The Mets and Ike Davis have avoided arbitration by agreeing to a one-year contract that is believed to be worth $3.125 million, reports Adam Rubin of ESPN New York.
Davis was arbitration-eligible for the first time this winter as a Super Two player. He requested $3.7 million and was offered $2.825 million from the Mets when arbitration figures were exchanged yesterday, so the two sides settled at a little under the midpoint.
Davis got off to a miserable start last season after missing most of 2011 due to an ankle injury, but he finally got on track in June and finished with a career-high 32 homers and 90 RBI. The 25-year-old first baseman owns a .252/.336/.461 batting line and a .797 OPS over his first 339 games in the majors and remains under team control through 2016.
The Phillies have signed free agent outfielder Michael Saunders.
Saunders was an All-Star in 2016 due to his wonderful start, but he cratered in the second half of the season. Overall is numbers looked good — he hit 24 homers and posted a line of .253/.338/.478, but his second half line was .178/.282/.357 in 58 games. He’s not the best defender around either.
The Phillies could use him, however, and if he has another red hot first half, there’s a decent chance they could flip him if they wanted to.
It was first reported that the Blue Jays and Jose Bautista were close to a deal last night. Now Ken Rosenthal reports that the deal is near completion. It will likely a two-year contract in the $35-40 million range.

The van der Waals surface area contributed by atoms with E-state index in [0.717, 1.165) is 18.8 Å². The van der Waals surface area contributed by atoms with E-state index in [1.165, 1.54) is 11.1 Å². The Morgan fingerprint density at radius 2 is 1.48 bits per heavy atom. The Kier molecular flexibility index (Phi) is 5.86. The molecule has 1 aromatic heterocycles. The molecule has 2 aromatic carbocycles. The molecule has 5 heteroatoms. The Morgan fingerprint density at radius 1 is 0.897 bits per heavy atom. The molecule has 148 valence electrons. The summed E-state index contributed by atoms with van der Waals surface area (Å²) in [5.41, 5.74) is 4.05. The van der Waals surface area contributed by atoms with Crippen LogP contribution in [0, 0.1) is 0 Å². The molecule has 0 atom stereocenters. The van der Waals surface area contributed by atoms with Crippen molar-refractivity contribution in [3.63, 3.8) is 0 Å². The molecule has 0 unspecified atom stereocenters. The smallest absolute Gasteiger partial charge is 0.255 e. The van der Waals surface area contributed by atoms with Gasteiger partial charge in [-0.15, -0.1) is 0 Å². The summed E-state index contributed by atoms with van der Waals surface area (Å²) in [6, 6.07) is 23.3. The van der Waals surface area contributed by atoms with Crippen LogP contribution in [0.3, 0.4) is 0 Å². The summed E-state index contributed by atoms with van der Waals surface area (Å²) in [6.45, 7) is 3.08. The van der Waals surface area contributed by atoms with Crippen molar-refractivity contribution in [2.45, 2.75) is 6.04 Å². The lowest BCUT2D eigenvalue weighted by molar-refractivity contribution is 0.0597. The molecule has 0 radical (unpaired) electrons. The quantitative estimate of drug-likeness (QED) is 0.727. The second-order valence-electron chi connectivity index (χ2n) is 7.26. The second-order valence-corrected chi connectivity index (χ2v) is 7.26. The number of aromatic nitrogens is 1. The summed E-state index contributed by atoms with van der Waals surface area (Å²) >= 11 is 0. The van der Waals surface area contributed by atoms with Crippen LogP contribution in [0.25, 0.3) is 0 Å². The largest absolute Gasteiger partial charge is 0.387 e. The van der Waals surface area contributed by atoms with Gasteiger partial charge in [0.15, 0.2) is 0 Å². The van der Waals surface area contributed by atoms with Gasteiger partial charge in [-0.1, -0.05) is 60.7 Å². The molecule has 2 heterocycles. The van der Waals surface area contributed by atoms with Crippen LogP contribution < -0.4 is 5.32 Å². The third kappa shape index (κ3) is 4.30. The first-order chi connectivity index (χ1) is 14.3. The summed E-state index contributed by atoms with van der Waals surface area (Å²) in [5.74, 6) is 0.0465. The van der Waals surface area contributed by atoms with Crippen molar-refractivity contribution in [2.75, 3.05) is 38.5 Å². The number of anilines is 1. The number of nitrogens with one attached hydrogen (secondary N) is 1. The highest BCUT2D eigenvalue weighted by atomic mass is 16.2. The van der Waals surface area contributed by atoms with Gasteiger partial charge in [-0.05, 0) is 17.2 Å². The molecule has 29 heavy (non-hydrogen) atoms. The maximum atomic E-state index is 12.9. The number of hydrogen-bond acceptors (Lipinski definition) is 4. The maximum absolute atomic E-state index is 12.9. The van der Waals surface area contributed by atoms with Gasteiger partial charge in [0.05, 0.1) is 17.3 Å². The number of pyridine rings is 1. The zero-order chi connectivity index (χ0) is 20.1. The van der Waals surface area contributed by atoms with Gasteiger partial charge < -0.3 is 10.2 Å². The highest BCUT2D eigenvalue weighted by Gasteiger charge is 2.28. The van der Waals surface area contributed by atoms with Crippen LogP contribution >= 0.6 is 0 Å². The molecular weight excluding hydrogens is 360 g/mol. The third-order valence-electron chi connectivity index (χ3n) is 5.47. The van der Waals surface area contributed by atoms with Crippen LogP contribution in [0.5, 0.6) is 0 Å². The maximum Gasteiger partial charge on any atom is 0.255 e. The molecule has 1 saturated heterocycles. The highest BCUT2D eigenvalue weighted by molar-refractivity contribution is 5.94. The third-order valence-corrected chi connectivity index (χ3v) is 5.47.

Bautista had a tough 2016, hitting .234/.366/.452 with 22 home runs and 69 RBI, and some clubs likely considered a long-term deal for the 36-year-old too risky, this leading to the relative lack of reported interest in Bautista by other clubs. But back-to-back ALCS appearances by the Jays and the success and popularity Bautista has experienced in Toronto make his re-signing there a pretty sensible move for all involved.
The Jays, who already lost Edwin Encarnacion to free agency, get their slugger back on a short term deal. Unlike anyone else, they don’t have to give up the draft pick attached to him via the qualifying offer. Bautista, in turn, will make, on average, more than he would’ve made on the qualifying offer if he would’ve accepted it and a raise over the $14 million he made in 2016.